Whether working in busy urban studios or quiet countryside spaces, there’s no denying that makers and creators remain an integral part of Ireland’s culture and workforce. From painted canvas and chiseled stone to woven tapestries and hand-sewn clothing, the art of the handmade item is alive and well.
In fact, General Paints Group is telling the story of what it means to craft and create in Ireland in the only way it knows how: through color.
The company’s new Curator collection features 144 unique paint colors developed and sourced from artists who focus their creative endeavors in Ireland. The palette presents everything from neutral hues that speak to the quiet woodlands of West Cork to bolder shades that evoke the country’s strength and spunk.
“From the very beginning, we wanted to make a collection that was authentic, special and genuine,” says Rachel O’Connor, expert director for General Paints Group and one of the developers of the Curator brand. “[The artists] all had colors that really meant something to them and inspired their work. And for a lot of their work, their muse was Ireland and our lovely landscape.”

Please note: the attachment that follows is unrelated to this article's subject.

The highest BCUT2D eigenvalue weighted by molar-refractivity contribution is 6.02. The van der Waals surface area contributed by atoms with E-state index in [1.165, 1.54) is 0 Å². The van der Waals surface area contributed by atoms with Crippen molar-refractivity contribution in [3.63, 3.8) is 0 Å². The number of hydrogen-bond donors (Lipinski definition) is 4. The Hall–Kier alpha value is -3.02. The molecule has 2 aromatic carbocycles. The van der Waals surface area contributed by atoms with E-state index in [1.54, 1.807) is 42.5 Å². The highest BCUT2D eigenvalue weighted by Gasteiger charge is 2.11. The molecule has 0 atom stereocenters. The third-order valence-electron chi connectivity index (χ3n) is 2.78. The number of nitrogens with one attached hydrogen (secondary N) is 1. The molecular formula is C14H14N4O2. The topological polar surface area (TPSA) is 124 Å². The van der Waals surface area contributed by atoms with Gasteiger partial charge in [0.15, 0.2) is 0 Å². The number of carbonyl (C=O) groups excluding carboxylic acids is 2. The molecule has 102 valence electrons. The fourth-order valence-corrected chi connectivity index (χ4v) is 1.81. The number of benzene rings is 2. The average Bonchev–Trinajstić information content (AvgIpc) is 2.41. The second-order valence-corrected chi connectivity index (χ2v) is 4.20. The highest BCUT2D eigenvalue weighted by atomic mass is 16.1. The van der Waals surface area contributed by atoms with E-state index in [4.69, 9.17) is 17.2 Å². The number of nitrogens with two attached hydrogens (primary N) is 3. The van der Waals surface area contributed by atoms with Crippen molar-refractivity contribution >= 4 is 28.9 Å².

O’Connor, who is also heading up Curator’s U.S. presence, says that develop-ing and sourcing the palette was a nearly ﬁve-year journey. After extensive searching, the team worked with 29 Irish designers and artisans to discover the history and heritage behind the colors that inspired them. Although the concept of the palette changed along the way, O’Connor says the goal of capturing “the passion they bring into their work” remained a driving force
O’Connor, who is part of the third generation of General Paints Group’s 65-year history, also points to her company’s own entrepreneurial spirit as part of the collection’s inspiration.
“We’ve always had an admiration for artists and craftspeople. Many are solo entrepreneurs who are doing what they love. We worked with a broad range of artists — potters, millers, sculptors — and although they’re all different, they had one thing in common, and that was color,” she says.